GIZA, Egypt — Egypt unveiled a well-preserved 4,400-year-old tomb decorated with hieroglyphs and statues south of Cairo on Saturday, Dec. 15, and officials expect more discoveries when archaeologists excavate the site further in the coming months.
The tomb was found in a buried ridge at the ancient necropolis of Saqqara which is situated within the Giza province. It was untouched and unlooted, Mostafa Waziri, secretary-general of the Supreme Council of Antiquities, told reporters at the site. He described the find as “one of a kind in the last decades”.
The tomb dates from the rule of Neferirkare Kakai, the third king of the Fifth Dynasty of the Old Kingdom.
Archaeologists removed a last layer of debris from the tomb on Thursday (December 13) and found five shafts inside, Waziri said. One of the shafts was unsealed with nothing inside, but the other four were sealed. They are expecting to make discoveries when they excavate those shafts starting on Sunday, Dec. 16, he said.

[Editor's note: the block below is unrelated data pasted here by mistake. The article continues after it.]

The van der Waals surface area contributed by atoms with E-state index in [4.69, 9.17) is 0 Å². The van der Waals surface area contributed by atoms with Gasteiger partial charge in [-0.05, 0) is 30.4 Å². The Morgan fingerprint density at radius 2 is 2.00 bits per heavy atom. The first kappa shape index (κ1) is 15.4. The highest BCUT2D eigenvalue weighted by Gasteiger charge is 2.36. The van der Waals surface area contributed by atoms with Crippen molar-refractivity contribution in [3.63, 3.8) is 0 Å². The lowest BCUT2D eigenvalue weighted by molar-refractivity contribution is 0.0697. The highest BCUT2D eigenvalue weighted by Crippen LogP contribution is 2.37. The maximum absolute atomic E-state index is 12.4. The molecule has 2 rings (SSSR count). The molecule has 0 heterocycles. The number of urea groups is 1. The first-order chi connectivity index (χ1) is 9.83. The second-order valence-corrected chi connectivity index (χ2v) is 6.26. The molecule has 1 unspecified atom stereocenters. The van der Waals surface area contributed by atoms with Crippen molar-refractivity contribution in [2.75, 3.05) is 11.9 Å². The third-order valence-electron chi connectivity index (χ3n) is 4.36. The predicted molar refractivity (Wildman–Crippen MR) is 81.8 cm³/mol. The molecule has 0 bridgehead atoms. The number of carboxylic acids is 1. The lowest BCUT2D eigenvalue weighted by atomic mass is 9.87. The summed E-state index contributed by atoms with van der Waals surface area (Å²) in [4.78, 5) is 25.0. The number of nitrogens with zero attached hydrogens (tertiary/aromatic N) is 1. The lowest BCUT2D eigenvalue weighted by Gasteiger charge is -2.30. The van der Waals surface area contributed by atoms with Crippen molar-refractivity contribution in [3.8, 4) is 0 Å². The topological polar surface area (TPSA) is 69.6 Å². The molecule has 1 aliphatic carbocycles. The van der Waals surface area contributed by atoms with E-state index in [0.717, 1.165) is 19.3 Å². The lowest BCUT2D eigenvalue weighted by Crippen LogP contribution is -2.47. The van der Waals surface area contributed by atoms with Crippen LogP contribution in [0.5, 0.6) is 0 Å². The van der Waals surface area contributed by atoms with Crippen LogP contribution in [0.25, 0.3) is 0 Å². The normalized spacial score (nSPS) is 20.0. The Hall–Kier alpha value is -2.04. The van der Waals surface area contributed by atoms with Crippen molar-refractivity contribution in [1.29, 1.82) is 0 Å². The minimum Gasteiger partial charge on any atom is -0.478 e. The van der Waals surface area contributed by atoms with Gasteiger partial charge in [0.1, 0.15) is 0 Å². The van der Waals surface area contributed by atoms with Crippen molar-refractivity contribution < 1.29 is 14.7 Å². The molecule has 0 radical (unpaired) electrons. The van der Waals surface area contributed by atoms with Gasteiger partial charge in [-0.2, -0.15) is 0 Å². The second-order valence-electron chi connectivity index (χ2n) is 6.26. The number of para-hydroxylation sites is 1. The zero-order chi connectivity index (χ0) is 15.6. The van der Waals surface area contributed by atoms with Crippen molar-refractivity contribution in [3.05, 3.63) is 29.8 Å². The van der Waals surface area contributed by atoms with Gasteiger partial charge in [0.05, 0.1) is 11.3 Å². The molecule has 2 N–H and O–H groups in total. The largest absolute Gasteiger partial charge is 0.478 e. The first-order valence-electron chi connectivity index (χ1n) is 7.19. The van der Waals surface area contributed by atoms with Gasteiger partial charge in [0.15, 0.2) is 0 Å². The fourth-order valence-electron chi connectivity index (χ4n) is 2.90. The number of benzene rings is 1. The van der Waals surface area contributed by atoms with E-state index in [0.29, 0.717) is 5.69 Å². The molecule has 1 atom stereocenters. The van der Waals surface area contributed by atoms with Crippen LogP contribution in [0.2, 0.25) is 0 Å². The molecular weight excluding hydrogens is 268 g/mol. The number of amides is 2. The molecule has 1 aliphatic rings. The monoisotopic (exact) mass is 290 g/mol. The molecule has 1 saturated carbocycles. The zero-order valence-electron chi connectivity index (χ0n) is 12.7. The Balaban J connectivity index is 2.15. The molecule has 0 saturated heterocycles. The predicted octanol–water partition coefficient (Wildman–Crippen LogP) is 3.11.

The tomb is 10 meters (33 ft) long, three meters (9.8 ft) wide and just under three meters high, Waziri said.
The walls are decorated with hieroglyphs and statues of pharaohs. Waziri said the tomb was unique because of the statues and its near perfect condition.
The tomb lies in a buried ridge that has only partially been uncovered. Waziri said he expects more discoveries to be made there when archaeologists start more excavation work in January.